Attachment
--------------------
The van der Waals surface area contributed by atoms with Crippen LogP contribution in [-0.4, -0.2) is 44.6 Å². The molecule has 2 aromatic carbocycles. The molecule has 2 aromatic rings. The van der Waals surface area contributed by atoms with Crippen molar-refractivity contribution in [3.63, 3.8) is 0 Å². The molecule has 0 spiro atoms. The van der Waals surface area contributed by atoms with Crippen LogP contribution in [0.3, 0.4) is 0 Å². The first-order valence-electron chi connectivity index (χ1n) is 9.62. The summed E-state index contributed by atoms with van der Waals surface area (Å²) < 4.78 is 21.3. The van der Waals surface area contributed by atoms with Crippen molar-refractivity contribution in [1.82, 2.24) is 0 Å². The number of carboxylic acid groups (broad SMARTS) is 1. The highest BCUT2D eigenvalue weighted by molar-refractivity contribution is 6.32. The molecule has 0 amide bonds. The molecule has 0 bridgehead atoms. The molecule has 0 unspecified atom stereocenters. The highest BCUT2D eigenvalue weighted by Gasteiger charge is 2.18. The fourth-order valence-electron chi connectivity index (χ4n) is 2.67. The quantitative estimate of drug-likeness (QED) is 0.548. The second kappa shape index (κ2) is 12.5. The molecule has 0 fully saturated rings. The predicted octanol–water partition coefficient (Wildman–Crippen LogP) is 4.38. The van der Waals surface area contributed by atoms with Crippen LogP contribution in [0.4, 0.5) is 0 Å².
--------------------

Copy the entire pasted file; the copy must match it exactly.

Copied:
The van der Waals surface area contributed by atoms with Crippen LogP contribution in [-0.4, -0.2) is 44.6 Å². The molecule has 2 aromatic carbocycles. The molecule has 2 aromatic rings. The van der Waals surface area contributed by atoms with Crippen molar-refractivity contribution in [3.63, 3.8) is 0 Å². The molecule has 0 spiro atoms. The van der Waals surface area contributed by atoms with Crippen LogP contribution in [0.3, 0.4) is 0 Å². The first-order valence-electron chi connectivity index (χ1n) is 9.62. The summed E-state index contributed by atoms with van der Waals surface area (Å²) < 4.78 is 21.3. The van der Waals surface area contributed by atoms with Crippen molar-refractivity contribution in [1.82, 2.24) is 0 Å². The number of carboxylic acid groups (broad SMARTS) is 1. The highest BCUT2D eigenvalue weighted by molar-refractivity contribution is 6.32. The molecule has 0 amide bonds. The molecule has 0 bridgehead atoms. The molecule has 0 unspecified atom stereocenters. The highest BCUT2D eigenvalue weighted by Gasteiger charge is 2.18. The fourth-order valence-electron chi connectivity index (χ4n) is 2.67. The quantitative estimate of drug-likeness (QED) is 0.548. The second kappa shape index (κ2) is 12.5. The molecule has 0 fully saturated rings. The predicted octanol–water partition coefficient (Wildman–Crippen LogP) is 4.38. The van der Waals surface area contributed by atoms with Crippen LogP contribution in [0.4, 0.5) is 0 Å².